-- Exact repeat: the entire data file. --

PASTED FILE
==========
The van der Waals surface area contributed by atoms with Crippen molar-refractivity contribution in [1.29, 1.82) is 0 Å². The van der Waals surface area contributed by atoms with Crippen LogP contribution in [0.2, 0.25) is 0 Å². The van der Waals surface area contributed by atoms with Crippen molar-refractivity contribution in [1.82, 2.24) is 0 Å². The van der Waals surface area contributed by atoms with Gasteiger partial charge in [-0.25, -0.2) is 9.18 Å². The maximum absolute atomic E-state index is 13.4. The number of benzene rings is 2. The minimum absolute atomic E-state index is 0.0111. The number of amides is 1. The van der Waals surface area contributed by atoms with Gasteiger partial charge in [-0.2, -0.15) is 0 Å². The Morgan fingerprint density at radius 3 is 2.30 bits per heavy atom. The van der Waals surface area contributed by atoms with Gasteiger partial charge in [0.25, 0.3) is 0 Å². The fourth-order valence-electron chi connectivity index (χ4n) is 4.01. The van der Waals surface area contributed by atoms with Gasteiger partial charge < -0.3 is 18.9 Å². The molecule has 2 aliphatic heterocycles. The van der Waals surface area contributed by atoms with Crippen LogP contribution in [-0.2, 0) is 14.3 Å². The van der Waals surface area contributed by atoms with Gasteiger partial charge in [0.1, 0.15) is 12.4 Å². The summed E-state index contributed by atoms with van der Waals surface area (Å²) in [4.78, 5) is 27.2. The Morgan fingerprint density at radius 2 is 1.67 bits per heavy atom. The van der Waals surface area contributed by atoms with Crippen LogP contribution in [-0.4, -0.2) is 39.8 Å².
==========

The van der Waals surface area contributed by atoms with Crippen molar-refractivity contribution in [1.29, 1.82) is 0 Å². The van der Waals surface area contributed by atoms with Crippen LogP contribution in [0.2, 0.25) is 0 Å². The van der Waals surface area contributed by atoms with Crippen molar-refractivity contribution in [1.82, 2.24) is 0 Å². The van der Waals surface area contributed by atoms with Gasteiger partial charge in [-0.25, -0.2) is 9.18 Å². The maximum absolute atomic E-state index is 13.4. The number of benzene rings is 2. The minimum absolute atomic E-state index is 0.0111. The number of amides is 1. The van der Waals surface area contributed by atoms with Gasteiger partial charge in [-0.2, -0.15) is 0 Å². The Morgan fingerprint density at radius 3 is 2.30 bits per heavy atom. The van der Waals surface area contributed by atoms with Gasteiger partial charge in [0.25, 0.3) is 0 Å². The fourth-order valence-electron chi connectivity index (χ4n) is 4.01. The van der Waals surface area contributed by atoms with Gasteiger partial charge < -0.3 is 18.9 Å². The molecule has 2 aliphatic heterocycles. The van der Waals surface area contributed by atoms with Crippen LogP contribution in [-0.2, 0) is 14.3 Å². The van der Waals surface area contributed by atoms with Gasteiger partial charge in [0.1, 0.15) is 12.4 Å². The summed E-state index contributed by atoms with van der Waals surface area (Å²) in [4.78, 5) is 27.2. The Morgan fingerprint density at radius 2 is 1.67 bits per heavy atom. The van der Waals surface area contributed by atoms with Crippen LogP contribution in [-0.4, -0.2) is 39.8 Å².